BOLOGNA, Italy — It’s not a far reach for Italian agriculturists to hand off some of its farm expertise with developing African nations.
Using the International Exhibition of Agricultural Machinery as a platform, officials with the Italian government and various trade interests unveiled two new cooperative programs designed to promote more mechanization in Africa.
“The African continent represents a challenge, and at the same time, a great opportunity for agricultural mechanization. The use of technologies for agriculture is still very limited if you think that only 3 percent of total tractors in the world is found in Africa. However, many African countries are increasing their agricultural economies and mechanization is considered an essential step in this process,” said Massimo Goldoni, president of FederUnacoma, a European ag machinery trade association.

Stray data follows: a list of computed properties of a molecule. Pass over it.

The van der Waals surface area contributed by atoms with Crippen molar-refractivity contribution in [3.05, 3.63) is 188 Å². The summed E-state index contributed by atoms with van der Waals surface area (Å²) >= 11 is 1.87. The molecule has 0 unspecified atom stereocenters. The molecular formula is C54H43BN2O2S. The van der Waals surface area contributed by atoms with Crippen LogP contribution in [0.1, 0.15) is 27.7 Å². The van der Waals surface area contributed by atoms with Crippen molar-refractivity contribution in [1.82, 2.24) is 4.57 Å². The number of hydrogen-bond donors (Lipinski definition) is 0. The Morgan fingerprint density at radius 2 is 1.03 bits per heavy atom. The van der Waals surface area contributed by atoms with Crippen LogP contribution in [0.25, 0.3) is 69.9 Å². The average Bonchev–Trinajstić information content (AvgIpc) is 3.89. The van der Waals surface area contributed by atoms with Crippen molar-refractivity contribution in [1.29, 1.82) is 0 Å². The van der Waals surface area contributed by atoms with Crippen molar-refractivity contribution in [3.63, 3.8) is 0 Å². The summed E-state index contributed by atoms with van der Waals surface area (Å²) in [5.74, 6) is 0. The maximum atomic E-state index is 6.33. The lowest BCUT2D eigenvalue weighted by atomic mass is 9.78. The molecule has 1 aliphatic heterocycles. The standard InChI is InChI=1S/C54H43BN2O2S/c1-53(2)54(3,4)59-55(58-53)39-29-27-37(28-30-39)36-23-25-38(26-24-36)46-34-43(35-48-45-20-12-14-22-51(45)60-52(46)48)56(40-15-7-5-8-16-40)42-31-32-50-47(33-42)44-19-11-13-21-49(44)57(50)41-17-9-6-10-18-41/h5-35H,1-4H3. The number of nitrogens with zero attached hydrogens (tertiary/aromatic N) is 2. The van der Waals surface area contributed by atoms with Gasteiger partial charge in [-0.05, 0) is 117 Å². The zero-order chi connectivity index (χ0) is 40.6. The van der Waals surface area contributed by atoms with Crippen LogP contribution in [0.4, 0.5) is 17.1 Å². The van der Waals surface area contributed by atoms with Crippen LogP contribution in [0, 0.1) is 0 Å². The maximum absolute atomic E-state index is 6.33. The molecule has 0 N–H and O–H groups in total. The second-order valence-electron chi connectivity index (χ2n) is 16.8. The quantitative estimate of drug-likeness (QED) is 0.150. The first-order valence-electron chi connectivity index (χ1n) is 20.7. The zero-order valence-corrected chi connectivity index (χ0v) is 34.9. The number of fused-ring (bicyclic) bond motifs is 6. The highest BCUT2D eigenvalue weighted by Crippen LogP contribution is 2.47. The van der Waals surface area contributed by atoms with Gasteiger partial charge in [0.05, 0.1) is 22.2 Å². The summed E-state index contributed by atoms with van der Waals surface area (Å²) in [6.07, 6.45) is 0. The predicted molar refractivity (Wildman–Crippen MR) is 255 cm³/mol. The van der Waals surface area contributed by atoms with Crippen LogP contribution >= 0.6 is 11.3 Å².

The two programs included one about mechanizing family farms and another on a Mozambique milk project.
The family farm project looked at not only opportunities, but also barriers linked to the development of agricultural cooperation projects in Africa before formulating strategies for development. Officials pointed out that helping with this kind of development only works if African demands are addressed.
Kicking off the Mozambique program was viewing of noted documentary director Enrico Carlesi about local farmers and on-site cooperators in a project called “Africa Hand Project” for some of the country’s poorest farmers.
The project’s goal is to build a milk industry — from fodder crops for livestock farms, to collection, pasteurization and marketing of milk, yogurt and cheese — to help local families most affected by the recent civil war and considered the most socio-economically fragile to work their way out of poverty.
At the conference, the project’s launch was saluted with a milk tasting.
Besides humanitarian interests, Africa also represents business prospects. Ethiopia was one of Italy’s top exporters of farm machinery in 2015, reflecting a 250 percent increase over the past 10 years.
Nearly 1,500 visitors from Africa attended the farm machinery fair, with the most interest coming from Algeria, Morocco, Tunisia, Egypt and South Africa.